Decreased response to social defeat stress in μ-opioid-receptor knockout mice

Hiroshi Komatsu, Arihisa Ohara, Kazumasu Sasaki, Hiromi Abe, Hisaki Hattori, F. Scott Hall, George R. Uhl, Ichiro Sora

Research output: Contribution to journalArticlepeer-review

42 Scopus citations


Substantial evidence exists that opioid systems are involved in stress response and that changes in opioid systems in response to stressors affect both reward and analgesia. Reportedly, mice suffering chronic social defeat stress subsequently show aversion to social contact with unfamiliar mice. To further examine the role of opioid systems in stress response, the behavioral and neurochemical effects of chronic social defeat stress (psychosocial stress) were evaluated in μ-opioid-receptor knockout (MOR-KO) mice. Aversion to social contact was induced by chronic social defeat stress in wild-type mice but was reduced in MOR-KO mice. Moreover, basal expression of brain-derived neurotrophic factor (BDNF) mRNA in MOR-KO mice hippocampi was significantly lower than in wild-type mice. Psychosocial stress significantly decreased BDNF mRNA expression in wild-type mice but did not affect BDNF expression in MOR-KO mice; no difference in basal levels of plasma corticosterone was observed. These results suggest that the μ-opioid receptor is involved in the behavioral sequelae of psychosocial stress and consequent regulation of BDNF expression in the hippocampus, and may play an important role in psychiatric disorders for which stress is an important predisposing or precipitating factor, such as depression, posttraumatic stress disorder, and social anxiety disorder.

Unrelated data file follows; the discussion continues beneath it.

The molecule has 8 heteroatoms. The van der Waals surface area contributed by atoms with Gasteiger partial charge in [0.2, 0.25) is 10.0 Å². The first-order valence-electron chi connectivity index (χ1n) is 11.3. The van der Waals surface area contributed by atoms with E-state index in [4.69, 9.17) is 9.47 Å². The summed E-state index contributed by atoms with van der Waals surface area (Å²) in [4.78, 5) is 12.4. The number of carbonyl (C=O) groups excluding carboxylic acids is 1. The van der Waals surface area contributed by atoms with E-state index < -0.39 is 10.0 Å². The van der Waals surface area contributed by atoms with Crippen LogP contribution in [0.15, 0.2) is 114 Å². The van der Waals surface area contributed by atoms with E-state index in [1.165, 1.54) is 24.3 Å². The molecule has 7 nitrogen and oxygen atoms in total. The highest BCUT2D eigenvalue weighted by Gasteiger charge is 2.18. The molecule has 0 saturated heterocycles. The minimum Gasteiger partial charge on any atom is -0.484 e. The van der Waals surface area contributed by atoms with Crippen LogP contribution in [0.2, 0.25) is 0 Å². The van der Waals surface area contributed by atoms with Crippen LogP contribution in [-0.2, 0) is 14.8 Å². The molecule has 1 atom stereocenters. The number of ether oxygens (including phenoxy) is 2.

Original languageEnglish (US)
Pages (from-to)676-682
Number of pages7
JournalPharmacology Biochemistry and Behavior
Issue number4
StatePublished - Oct 2011
Externally publishedYes


  • μ-opioid-receptor knockout
  • Behavior
  • Brain-derived neurotrophic factor
  • Chronic social defeat stress
  • Hippocampus

ASJC Scopus subject areas

  • Biochemistry
  • Clinical Biochemistry
  • Pharmacology
  • Toxicology
  • Behavioral Neuroscience
  • Biological Psychiatry


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